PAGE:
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A Perfect Storm of Gambling Addiction Is Headed for the U.S.

Sports betting has been on a winning streak across the United States ever since a U.S. Supreme Court decision in 2018 allowing states to decide. So far, 36 states have approved sports betting and another eight states have legislation pending to legalize sports gambling. Only six states — Alaska, California, Idaho, Utah, Minnesota, and Alabama — have no legislation pending to legalize sports betting.

With the tidal wave of sports betting has come an equally massive wave of advertising for sports betting. DraftKings has gone from spending $200 million on ads in 2019 to $1.2 billion in 2022. With DraftKings representing about 20% of the industry’s ad buy, that puts advertising for sports betting north of $5 billion a year. “The more states that legalise sports betting, the more spending goes into national TV,” says gaming industry publication iGB, noting that…

Following television, digital ad spending is the second-largest medium for gaming companies. According to Pathmatics, in January 2022, FanDuel, DraftKings, Wynn, MGM and Caesars jointly spent $25.6 million on streaming, display and social advertising.

When you combine the ubiquity of sports betting with the facility of smartphones and add a massive advertising campaign you get a perfect storm of gambling addiction that threatens to ruin countless households across the United States.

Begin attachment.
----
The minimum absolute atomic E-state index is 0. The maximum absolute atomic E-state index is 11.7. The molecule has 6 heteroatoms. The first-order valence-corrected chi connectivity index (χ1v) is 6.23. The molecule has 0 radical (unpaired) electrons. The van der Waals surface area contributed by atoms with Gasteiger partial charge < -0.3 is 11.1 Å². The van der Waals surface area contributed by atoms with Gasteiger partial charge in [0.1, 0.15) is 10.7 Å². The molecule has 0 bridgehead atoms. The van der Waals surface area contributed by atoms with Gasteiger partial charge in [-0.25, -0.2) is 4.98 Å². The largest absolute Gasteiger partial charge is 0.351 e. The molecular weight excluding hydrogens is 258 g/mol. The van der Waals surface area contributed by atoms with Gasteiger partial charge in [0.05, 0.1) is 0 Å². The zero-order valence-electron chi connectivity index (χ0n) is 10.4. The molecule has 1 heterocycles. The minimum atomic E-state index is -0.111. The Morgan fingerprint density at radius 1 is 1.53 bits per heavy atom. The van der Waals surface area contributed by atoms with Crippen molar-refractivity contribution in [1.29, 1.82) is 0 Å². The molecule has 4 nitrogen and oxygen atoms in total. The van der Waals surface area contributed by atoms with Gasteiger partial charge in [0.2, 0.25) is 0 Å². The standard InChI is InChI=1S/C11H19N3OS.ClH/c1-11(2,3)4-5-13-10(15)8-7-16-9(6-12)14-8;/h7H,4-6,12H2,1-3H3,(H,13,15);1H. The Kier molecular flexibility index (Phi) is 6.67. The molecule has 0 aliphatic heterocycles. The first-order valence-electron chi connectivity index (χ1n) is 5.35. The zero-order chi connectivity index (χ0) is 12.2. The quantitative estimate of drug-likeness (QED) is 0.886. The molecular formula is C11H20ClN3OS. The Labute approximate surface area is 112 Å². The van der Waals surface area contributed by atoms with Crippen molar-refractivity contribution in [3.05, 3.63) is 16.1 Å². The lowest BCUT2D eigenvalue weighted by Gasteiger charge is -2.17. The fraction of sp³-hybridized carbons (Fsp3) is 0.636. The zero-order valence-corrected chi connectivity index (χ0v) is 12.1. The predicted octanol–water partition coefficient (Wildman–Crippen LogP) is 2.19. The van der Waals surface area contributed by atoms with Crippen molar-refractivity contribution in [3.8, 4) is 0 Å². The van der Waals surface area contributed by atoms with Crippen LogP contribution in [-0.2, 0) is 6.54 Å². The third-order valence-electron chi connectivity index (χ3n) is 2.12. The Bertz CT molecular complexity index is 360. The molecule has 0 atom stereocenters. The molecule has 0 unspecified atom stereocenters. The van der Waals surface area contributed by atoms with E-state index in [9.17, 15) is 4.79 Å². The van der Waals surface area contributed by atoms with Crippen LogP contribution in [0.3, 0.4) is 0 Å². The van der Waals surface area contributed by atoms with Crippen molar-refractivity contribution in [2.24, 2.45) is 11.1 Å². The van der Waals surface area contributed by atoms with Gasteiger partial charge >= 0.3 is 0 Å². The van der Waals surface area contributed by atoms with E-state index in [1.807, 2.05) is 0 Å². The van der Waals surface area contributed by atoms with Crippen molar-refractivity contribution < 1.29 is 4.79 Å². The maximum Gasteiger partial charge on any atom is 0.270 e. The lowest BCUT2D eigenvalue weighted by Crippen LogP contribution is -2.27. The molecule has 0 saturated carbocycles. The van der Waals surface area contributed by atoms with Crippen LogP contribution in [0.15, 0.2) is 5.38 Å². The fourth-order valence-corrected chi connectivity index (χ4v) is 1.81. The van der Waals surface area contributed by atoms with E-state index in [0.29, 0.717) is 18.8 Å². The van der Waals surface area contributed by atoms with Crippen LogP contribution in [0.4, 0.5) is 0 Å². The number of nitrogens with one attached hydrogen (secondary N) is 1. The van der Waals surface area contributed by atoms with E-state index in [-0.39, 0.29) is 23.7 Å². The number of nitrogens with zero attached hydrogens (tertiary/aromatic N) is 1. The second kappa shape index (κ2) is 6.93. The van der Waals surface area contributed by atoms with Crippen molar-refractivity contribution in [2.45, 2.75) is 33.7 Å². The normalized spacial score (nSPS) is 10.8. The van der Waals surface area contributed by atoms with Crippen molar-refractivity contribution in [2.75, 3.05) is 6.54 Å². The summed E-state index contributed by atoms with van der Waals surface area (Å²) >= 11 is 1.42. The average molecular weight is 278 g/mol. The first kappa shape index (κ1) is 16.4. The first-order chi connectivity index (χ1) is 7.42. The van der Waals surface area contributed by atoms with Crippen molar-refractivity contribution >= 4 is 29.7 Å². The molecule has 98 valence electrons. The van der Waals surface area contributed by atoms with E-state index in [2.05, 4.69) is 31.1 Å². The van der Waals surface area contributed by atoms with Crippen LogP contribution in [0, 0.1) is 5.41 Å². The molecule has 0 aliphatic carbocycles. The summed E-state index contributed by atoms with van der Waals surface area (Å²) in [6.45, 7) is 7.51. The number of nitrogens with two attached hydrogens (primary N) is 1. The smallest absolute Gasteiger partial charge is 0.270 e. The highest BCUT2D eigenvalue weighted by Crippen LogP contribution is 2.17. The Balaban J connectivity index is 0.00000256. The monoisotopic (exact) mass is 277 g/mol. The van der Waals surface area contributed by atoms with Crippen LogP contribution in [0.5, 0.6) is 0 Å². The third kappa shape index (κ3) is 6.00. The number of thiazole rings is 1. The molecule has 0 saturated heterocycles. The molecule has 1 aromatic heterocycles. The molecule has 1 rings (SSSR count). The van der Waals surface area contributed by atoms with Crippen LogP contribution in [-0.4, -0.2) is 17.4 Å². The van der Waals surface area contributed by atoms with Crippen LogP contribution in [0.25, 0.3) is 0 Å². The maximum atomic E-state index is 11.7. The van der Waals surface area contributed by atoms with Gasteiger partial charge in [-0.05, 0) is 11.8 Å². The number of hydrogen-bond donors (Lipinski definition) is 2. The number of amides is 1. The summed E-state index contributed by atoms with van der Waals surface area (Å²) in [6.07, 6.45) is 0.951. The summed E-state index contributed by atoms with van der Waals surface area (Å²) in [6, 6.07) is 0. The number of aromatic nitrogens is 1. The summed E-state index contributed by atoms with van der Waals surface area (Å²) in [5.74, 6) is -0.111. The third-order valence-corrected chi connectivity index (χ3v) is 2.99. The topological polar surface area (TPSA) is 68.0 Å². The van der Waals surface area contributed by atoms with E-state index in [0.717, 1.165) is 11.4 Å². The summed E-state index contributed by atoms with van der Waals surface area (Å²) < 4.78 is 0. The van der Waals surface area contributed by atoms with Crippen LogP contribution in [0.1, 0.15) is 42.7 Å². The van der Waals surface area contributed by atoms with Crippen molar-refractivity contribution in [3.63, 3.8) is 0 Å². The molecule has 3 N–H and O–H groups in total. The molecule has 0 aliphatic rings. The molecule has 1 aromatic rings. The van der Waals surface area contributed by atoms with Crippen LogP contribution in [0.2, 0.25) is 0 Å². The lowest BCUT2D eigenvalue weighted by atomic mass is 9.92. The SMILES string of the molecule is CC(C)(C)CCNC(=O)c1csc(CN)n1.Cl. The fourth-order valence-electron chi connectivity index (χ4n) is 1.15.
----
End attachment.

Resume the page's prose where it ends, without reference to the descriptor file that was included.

We have already written on these pages about the ways in which smartphone use stimulates the brain’s reward system by providing an endless stream of searching, discovery, satisfaction, and withdrawal. The dopamine released in the process can be intoxicating and separation from the device can be terrifying.

Gambling addiction works in a similar fashion to smartphone addiction and many other addictions. It corrupts the brain’s reward system by providing a dopamine rush whenever money is won, a sense of distress when money is lost, and an exciting sensation of anticipation as the game is played.

Combining gambling addiction with smartphone addiction and adding a massive advertising budget is going to make life very difficult for those attempting to control their gambling addiction. Numerous estimates peg the number of problem gamblers in the U.S. at two million people who exhibit, according to the Diagnostic and Statistical Manual of Mental Disorders, Fifth Edition (DSM-5):

Persistent and recurrent problematic gambling behavior leading to clinically significant impairment or distress…

It’s not pretty what gambling addiction does to a person. It’s characterized by spending embarrassing amounts of time and money gambling, often lying, hiding money and stealing money, accompanied by a persistent irritability or anxiety when not gambling. 

Gambling addiction often causes sufferers to lose employment and lose important relationships. It understandably increases the likelihood of depression and the suicide rate is 15 times the average. We know it’s a problem and, like the ad budgets of sports betting companies, the problem is growing to epic proportions.

Stay Tuned for Part 2: Treating Gambling Addiction, on

Written by Steve O’Keefe. First published February 20, 2024.


“Gambling Disorder,” Diagnostic and Statistical Manual of Mental Disorders, Fifth Edition.

“The State(s) of Sports Betting in the U.S.,” Statistia, February 17, 2023.

“Caesars Sportsbook To Invest $1 Billion In US Sports Betting But Is It Enough?” Legal Sports Report, August 4, 2021.

“How much do sportsbooks spend on marketing and will it lead them to profit?” iGB, January 6, 2023.

“Is online gambling harming you?” Harvard Health Publishing, October 2023.

“Gambling and its dangerous, addictive side called ‘public health emergency’,” Kentucky Today, February 6, 2024.

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